MNsure officials say call volumes, wait times and website functions have been back to normal the last two days, as the state's health insurance exchange shakes off what a top official called "suspicious" behavior earlier this week on the phone lines.
On Tuesday, Gov. Mark Dayton alleged that the MNsure call center was clogged by robocalling. State IT officials issued numbers late Wednesday showing there were about 50,000 call attempts at MNsure by 9 a.m. Tuesday, compared with just 1,600 by the same time Wednesday morning.
The lower call volume continued Thursday, state officials said, adding that a new story is emerging of robust enrollment activity.
"We've helped more Minnesotans than we have in any two-day period in our history," said Allison O'Toole, the MNsure chief executive. "We've now enrolled more than 10,000 Minnesotans. That's a benchmark that we didn't hit until after Thanksgiving last year."
Enrolling 10,000 people in private health insurance coverage over two days is an impressive tally, said Charles Gaba of ACAsignups.net, a Michigan-based website that tracks enrollment through exchanges across the country.
Gaba noted, however, that Minnesota has unique drivers for people to shop early, since sign-ups are being capped in most health plans. The caps mean most options could disappear at some point before the end of the enrollment season.
"I assume there will be some additional urgency at the start," he said.
Minnesota launched the MNsure exchange in 2013 to implement the Affordable Care Act, which requires almost all Americans to have health insurance or pay a tax penalty.
The exchange is an option for the roughly 250,000 Minnesotans who purchase individual health insurance policies — health plans for people who are self-employed or don't get coverage from their employer.
Minnesotans have more incentives than ever to shop through MNsure, since premiums in the market are spiking by 50 percent or more on average. The value of tax credits should increase in tandem, meaning those who qualify won't necessarily see an increase in their out-of-pocket premium costs.
"The subsidy matters this year probably more than ever before," said Stephen Parente, a health policy expert at the University of Minnesota.
The source of the call center troubles on Tuesday is still under investigation, but O'Toole said the issues did not return on Wednesday or Thursday. During the news conference in St. Paul, she offered MNsure's first public comments on numbers released late Wednesday, which suggested the extremely high call volume was a one-day phenomenon.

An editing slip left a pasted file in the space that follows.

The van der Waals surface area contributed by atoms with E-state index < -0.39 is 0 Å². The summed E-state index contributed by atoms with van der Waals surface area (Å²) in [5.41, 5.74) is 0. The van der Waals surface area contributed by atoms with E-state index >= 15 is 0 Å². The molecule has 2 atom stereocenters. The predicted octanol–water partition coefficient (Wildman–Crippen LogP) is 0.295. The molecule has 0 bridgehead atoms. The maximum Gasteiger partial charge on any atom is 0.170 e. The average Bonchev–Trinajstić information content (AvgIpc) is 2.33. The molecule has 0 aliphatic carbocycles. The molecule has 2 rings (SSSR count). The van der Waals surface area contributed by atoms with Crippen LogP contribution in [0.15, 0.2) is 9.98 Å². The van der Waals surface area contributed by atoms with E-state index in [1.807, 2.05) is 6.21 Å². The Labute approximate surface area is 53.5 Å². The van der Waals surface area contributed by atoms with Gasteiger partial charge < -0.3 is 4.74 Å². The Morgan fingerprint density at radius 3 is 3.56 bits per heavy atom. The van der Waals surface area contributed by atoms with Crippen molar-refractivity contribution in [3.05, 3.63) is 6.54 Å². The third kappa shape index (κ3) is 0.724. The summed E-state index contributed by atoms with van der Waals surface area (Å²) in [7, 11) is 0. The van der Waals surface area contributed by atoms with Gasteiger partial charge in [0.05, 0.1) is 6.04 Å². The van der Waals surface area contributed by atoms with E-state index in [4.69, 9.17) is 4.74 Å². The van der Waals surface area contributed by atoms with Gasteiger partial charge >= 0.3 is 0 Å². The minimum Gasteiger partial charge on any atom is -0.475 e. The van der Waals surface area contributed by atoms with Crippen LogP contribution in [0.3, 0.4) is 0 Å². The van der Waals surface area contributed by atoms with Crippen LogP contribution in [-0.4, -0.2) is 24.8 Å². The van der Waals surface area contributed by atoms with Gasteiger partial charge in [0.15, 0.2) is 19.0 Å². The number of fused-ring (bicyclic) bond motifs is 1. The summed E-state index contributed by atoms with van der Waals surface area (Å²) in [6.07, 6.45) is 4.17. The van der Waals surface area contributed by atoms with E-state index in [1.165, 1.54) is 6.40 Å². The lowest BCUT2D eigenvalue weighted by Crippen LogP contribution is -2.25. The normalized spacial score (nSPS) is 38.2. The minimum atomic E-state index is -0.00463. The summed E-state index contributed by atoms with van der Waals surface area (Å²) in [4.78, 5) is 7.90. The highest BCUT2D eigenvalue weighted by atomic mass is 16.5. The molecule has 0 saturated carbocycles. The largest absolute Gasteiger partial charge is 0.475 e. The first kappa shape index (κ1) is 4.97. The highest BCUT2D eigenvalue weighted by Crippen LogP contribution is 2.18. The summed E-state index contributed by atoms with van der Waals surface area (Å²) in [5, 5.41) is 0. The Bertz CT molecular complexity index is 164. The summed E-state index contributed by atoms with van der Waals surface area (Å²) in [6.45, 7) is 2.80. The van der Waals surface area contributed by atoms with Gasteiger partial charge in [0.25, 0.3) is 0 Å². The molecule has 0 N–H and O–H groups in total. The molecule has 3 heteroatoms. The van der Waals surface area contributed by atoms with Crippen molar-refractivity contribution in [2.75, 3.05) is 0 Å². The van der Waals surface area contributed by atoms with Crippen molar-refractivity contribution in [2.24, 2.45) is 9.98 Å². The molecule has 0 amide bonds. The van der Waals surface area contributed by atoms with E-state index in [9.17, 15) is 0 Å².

Of the 80,000 total call attempts to MNsure on Tuesday, more than 5,000 of them actually were handled by call center workers, O'Toole said. The remainder of callers did not take any action, she said, beyond selecting English as their language option.
"Early on Tuesday, something seems to have happened with call volume that was unusual and suspicious," she said.
O'Toole added later: "This isn't a game. This is a really important decision for Minnesotans. ... If someone was playing a game, a lot of Minnesotans were hurt by it. And if someone was playing a game, we are committed to stop it."
Call center wait times averaged about 35 minutes on Tuesday; on Wednesday, that declined to six minutes and by Thursday morning waits averaged less than two minutes, O'Toole said.
On Tuesday, a key portion of the MNsure website was knocked down for about 30 minutes along with nearly 70 other Minnesota state government websites. Scott Peterson of the state's MN.IT department for information technology said an investigation into it continues.
Since then, the MNsure website has been stable, Peterson said.
O'Toole said health insurers still have not hit enrollment caps. The state Commerce Department approved the limits on sign-ups for four of five health insurers in the market, as an emergency measure to prevent further financial losses in the individual market.
Health plan networks are much tighter next year, as well, with less overlap across insurance companies. So, people who don't quickly sign up for a plan could be stuck with insurance that doesn't include their doctor at in-network rates.
Eagan-based Blue Cross and Blue Shield of Minnesota is discontinuing policies for about 103,000 people in the market next year, and changes in the service area for Bloomington-based HealthPartners mean about 9,100 people can't renew their coverage. While all those subscribers must shop for a new option, the enrollment limits don't create urgency for everyone in the individual market.
State law gives consumers a right to renew their current health plan coverage if the insurer is still selling the plan where they live.